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Deconstruct your Pap & Sous- Presidential Advisor on overcoming adversity

Deconstruct your Pap & Sous- Presidential Advisor on overcoming adversity

“We agree that during these tough economic times, our approach to business whether at household or institutional level can not be business as usual. We need to adapt to the “New Normal”. Despite emerging green shoots here and there, it is not clear how long this economic downturn would last. We are therefore better off using our time and energy in constantly reviewing and adjusting our business strategies to weather the storm.”

These sage words came from the Presidential Advisor on Constitutional Affairs & Private Sector Interface, Ms Inge Zaamwani-Kamwi, when she addressed a breakfast meeting of the Economist Businesswomen Club last week Friday.

She is no stranger to adversity, having steered NamDeb as Chief Executive through the international financial crisis in 2008 and 2009.

“As the then CEO of NamDeb, it was a very difficult time for us. Diamond prices fell by as much as 50%. We therefore had to cut our fixed cost by as much as 50%. In order to survive the downturn, we had to employ a number of strategies including production stoppage, production holidays, vacancies freeze and voluntary separation,” she said.

Looking at various proven strategies to overcome adversity, Ms Zaamwani-Kamwi said “According to recent research by the Harvard Business School, companies, and I hasten to add the government too, that master the delicate balance between cutting costs to survive today and investing to grow tomorrow do well after a recession.”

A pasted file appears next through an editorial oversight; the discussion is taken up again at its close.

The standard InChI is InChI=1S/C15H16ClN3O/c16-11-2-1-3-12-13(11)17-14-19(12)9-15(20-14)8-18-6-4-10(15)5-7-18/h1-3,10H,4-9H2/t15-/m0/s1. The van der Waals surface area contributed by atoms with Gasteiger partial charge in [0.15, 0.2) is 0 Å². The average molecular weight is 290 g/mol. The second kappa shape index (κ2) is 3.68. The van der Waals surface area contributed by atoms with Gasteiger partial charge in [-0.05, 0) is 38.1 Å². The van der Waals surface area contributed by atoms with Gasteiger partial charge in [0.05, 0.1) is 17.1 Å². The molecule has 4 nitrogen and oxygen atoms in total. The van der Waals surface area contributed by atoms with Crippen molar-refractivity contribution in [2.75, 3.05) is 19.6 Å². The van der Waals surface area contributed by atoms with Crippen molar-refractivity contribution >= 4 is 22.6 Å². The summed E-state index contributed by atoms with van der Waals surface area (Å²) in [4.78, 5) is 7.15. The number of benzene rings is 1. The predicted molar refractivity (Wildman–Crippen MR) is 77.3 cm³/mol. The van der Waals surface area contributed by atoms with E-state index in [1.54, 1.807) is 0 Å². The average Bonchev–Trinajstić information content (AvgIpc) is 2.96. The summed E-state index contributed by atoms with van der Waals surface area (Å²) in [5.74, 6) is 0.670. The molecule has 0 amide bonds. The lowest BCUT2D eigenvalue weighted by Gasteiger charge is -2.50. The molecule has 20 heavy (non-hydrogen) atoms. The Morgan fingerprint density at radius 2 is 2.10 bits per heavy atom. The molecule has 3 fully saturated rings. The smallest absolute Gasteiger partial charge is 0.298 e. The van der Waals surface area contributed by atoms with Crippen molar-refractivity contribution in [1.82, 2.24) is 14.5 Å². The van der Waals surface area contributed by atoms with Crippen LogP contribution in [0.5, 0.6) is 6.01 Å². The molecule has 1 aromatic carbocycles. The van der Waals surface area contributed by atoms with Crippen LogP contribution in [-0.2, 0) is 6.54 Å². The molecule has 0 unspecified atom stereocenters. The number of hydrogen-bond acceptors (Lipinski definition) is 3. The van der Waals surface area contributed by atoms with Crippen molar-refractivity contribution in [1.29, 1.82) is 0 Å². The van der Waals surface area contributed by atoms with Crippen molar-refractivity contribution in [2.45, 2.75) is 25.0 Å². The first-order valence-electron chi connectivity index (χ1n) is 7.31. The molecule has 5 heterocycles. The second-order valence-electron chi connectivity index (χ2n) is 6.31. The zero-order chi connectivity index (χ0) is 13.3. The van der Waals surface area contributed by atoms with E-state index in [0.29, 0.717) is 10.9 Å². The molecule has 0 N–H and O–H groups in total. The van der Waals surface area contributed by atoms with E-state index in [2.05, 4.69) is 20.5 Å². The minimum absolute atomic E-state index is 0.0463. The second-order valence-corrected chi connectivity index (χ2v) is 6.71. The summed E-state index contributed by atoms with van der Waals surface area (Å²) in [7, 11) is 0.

“These companies reduce costs selectively by focusing more on operational efficiency than their rivals do. They invest relatively comprehensively in the future by spending on marketing, R&D, and new assets. The authors of the research concluded that the referenced companies’ multi-pronged strategy is the best antidote to a recession.”

“The stronger your business is, the less likely it is to be affected by risks associated with an economic downturn. Strengthening your business does not just involve good financial management. It also includes strategies to retain and broaden your customer base, market your business affordably, keep morale high amongst your staff and improve business practices. You should also look for opportunities to network and form alliances. This will help minimize your exposure,” she said.

Listing the point by point advice of two leading business advisory firms, she said the NamDeb management team successfully navigated the downturn by applying a mix of the formal recommendations.

“It is also important that in difficult times, you have a solid Communication Plan, which includes a culture of clear information and some degree of consensus on strategies being employed to address key challenges,” she said stressing that a culture of frank and open communication increases trust levels and mutual respect between the various stakeholders.

She admits overcoming the current constraints are very difficult, not only because the recession is affecting all sectors and all industries, also because of inertia on the part of many entrepreneurs.

For instance, in manufacturing enterprises, there are huge opportunities in meat processing, cereals, cosmetics, detergents, charcoal and clothing, running into billions of dollars. Public Private Partnerships she sees as another business sphere where many new opportunities will arise in the foreseeable future.

In her capacity as Presidential Advisor, she and her colleagues are actively looking at barriers that restrict entry into business.

“We remain a conservative economy looking at the low rate of business activities; Although we have a robust financial services sector, businesses look to Government for financial incentives; Imports substitution as a model for industrialization is lacking; There is a low level of innovation and entrepreneurship, although taking off we are still mainly at an idea level; Private sector leadership is still predominantly men-led; and Where is Women leadership?” she asked in conclusion.


 

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Sanlam 2018 Annual Results

7 March 2019

 

Sanlam’s 2018 annual results provides testimony to its resilience amid challenging operating conditions and negative investment markets